by Joseph DeCaro, Worthy News Correspondent
BAGHDAD, Iraq (Worthy News)– A modern day exodus of Christians into the autonomous Kurdish regions of Iraq greatly increased after a series of attacks against them, according to the International Organization for Migration.
Simply put, many Christians were either leaving Iraq, or planning to.
Earlier this year, more than 1,000 families moved to Iraqi Kurdistan after an All Saints Eve attack on a church in Baghdad by Al-Qaeda militants left 44 worshippers and two priests dead.
"Our monitors do report though that they are hearing of many emigrations abroad, and many more who hope to emigrate in the future," said IOM Displacement Monitoring Officer Keegan de Lancie.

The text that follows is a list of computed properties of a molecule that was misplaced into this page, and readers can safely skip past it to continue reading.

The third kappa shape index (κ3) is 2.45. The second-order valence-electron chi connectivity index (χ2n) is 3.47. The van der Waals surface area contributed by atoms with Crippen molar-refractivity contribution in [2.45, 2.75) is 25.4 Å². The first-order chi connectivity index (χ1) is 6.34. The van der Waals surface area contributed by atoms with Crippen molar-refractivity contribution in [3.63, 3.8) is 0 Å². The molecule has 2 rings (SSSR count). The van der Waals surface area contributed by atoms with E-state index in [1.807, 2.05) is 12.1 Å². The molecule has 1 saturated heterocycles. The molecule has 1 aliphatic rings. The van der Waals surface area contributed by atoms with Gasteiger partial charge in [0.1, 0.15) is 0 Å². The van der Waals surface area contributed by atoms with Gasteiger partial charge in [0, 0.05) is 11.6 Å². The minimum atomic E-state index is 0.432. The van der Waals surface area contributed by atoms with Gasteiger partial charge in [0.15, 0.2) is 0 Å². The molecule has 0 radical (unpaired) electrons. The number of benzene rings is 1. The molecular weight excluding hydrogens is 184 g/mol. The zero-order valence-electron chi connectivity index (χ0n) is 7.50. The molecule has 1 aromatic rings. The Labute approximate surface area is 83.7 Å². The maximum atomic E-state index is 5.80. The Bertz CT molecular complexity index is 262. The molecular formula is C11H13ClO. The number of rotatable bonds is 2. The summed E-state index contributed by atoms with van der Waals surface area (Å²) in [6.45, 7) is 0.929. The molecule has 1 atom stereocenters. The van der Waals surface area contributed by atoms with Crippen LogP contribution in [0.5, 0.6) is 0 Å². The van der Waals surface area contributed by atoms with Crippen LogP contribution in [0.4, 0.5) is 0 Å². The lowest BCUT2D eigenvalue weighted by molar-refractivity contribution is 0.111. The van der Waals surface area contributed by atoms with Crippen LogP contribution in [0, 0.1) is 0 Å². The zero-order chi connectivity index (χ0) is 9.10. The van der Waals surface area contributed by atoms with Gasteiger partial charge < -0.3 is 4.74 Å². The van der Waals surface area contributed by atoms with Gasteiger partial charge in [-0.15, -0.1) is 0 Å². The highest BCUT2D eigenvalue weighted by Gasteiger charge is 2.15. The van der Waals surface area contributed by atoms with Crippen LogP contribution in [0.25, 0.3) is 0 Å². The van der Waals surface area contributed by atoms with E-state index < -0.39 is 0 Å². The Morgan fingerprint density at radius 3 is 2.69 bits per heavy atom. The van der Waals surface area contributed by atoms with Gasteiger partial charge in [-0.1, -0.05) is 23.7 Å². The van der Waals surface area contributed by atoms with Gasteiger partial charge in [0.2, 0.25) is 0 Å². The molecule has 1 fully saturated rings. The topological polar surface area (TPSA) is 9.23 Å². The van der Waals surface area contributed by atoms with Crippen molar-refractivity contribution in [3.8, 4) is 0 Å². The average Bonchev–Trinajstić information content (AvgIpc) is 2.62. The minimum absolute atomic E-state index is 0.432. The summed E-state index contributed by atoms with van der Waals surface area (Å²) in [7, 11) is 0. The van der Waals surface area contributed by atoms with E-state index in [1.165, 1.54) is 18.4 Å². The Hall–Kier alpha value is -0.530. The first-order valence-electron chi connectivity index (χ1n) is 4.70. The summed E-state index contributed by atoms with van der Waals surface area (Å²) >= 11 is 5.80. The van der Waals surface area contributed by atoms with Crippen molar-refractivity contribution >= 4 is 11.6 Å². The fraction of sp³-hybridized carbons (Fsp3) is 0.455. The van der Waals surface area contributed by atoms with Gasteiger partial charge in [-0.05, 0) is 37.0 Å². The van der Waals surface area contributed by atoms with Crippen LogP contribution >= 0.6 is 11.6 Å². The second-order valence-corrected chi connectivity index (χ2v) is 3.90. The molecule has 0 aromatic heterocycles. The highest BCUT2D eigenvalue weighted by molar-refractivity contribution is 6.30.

"Colleagues in Turkey have reported a spike in Christian families seeking refuge there," said de Lancie, "and I myself have encountered recently displaced Christian families from Nineveh here in Amman where I'm based".
IOM monitors in Baghdad report that many Christians, despite an increase in security measures in the capital, still intend to move.
The All Saints Eve attack on the Baghdad church was the worst in a series of assaults aimed at Christians. Ten days later, another series of attacks against Christian shops and homes in the capital killed six and wounded 33 others, and on Christmas Eve, attacks against 15 Christian homes in several Baghdad neighbourhoods killed two more.
About one million Christians lived in Iraq before the US-led invasion that topled Saddam Hussein in 2003, but that figure is now estimated to be cut in half.
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